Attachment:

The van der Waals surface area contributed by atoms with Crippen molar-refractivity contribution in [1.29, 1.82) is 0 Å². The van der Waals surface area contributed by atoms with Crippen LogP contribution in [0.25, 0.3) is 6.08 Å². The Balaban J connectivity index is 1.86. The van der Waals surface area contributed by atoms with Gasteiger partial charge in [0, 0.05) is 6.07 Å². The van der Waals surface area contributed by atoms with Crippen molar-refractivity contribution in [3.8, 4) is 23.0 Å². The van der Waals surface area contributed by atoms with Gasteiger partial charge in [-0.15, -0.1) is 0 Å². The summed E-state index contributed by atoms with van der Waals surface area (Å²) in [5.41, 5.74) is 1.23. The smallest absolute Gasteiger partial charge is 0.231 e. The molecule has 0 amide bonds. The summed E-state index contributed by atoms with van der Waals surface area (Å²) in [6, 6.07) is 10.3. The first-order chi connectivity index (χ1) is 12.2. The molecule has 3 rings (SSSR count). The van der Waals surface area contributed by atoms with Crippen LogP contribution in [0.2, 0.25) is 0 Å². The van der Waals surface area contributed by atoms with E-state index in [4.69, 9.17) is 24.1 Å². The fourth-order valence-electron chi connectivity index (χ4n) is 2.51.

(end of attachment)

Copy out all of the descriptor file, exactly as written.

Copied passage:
The van der Waals surface area contributed by atoms with Crippen molar-refractivity contribution in [1.29, 1.82) is 0 Å². The van der Waals surface area contributed by atoms with Crippen LogP contribution in [0.25, 0.3) is 6.08 Å². The Balaban J connectivity index is 1.86. The van der Waals surface area contributed by atoms with Gasteiger partial charge in [0, 0.05) is 6.07 Å². The van der Waals surface area contributed by atoms with Crippen molar-refractivity contribution in [3.8, 4) is 23.0 Å². The van der Waals surface area contributed by atoms with Gasteiger partial charge in [-0.15, -0.1) is 0 Å². The summed E-state index contributed by atoms with van der Waals surface area (Å²) in [5.41, 5.74) is 1.23. The smallest absolute Gasteiger partial charge is 0.231 e. The molecule has 0 amide bonds. The summed E-state index contributed by atoms with van der Waals surface area (Å²) in [6, 6.07) is 10.3. The first-order chi connectivity index (χ1) is 12.2. The molecule has 3 rings (SSSR count). The van der Waals surface area contributed by atoms with Crippen LogP contribution in [0.2, 0.25) is 0 Å². The van der Waals surface area contributed by atoms with E-state index in [4.69, 9.17) is 24.1 Å². The fourth-order valence-electron chi connectivity index (χ4n) is 2.51.